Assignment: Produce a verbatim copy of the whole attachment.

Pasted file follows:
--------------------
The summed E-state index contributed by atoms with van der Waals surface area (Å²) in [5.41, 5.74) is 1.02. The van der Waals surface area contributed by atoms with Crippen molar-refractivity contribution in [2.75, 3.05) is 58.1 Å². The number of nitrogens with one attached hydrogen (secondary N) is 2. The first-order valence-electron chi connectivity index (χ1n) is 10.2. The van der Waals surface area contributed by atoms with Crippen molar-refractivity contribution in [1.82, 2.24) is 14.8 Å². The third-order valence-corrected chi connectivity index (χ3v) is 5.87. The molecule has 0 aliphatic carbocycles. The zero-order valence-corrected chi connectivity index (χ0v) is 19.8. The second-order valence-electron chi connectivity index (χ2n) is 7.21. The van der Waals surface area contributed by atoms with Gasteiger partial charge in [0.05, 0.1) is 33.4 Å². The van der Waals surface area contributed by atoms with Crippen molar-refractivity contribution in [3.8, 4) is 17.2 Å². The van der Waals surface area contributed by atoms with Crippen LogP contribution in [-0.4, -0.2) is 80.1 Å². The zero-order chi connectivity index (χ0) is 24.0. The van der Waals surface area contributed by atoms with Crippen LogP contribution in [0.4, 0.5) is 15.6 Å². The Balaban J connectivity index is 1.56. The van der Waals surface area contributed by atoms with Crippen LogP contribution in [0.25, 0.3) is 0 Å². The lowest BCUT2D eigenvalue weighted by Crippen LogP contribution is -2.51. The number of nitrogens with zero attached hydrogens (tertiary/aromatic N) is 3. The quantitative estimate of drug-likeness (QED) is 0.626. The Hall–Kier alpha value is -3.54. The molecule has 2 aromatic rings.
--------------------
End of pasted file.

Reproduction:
The summed E-state index contributed by atoms with van der Waals surface area (Å²) in [5.41, 5.74) is 1.02. The van der Waals surface area contributed by atoms with Crippen molar-refractivity contribution in [2.75, 3.05) is 58.1 Å². The number of nitrogens with one attached hydrogen (secondary N) is 2. The first-order valence-electron chi connectivity index (χ1n) is 10.2. The van der Waals surface area contributed by atoms with Crippen molar-refractivity contribution in [1.82, 2.24) is 14.8 Å². The third-order valence-corrected chi connectivity index (χ3v) is 5.87. The molecule has 0 aliphatic carbocycles. The zero-order valence-corrected chi connectivity index (χ0v) is 19.8. The second-order valence-electron chi connectivity index (χ2n) is 7.21. The van der Waals surface area contributed by atoms with Gasteiger partial charge in [0.05, 0.1) is 33.4 Å². The van der Waals surface area contributed by atoms with Crippen molar-refractivity contribution in [3.8, 4) is 17.2 Å². The van der Waals surface area contributed by atoms with Crippen LogP contribution in [-0.4, -0.2) is 80.1 Å². The zero-order chi connectivity index (χ0) is 24.0. The van der Waals surface area contributed by atoms with Crippen LogP contribution in [0.4, 0.5) is 15.6 Å². The Balaban J connectivity index is 1.56. The van der Waals surface area contributed by atoms with Crippen LogP contribution in [0.25, 0.3) is 0 Å². The lowest BCUT2D eigenvalue weighted by Crippen LogP contribution is -2.51. The number of nitrogens with zero attached hydrogens (tertiary/aromatic N) is 3. The quantitative estimate of drug-likeness (QED) is 0.626. The Hall–Kier alpha value is -3.54. The molecule has 2 aromatic rings.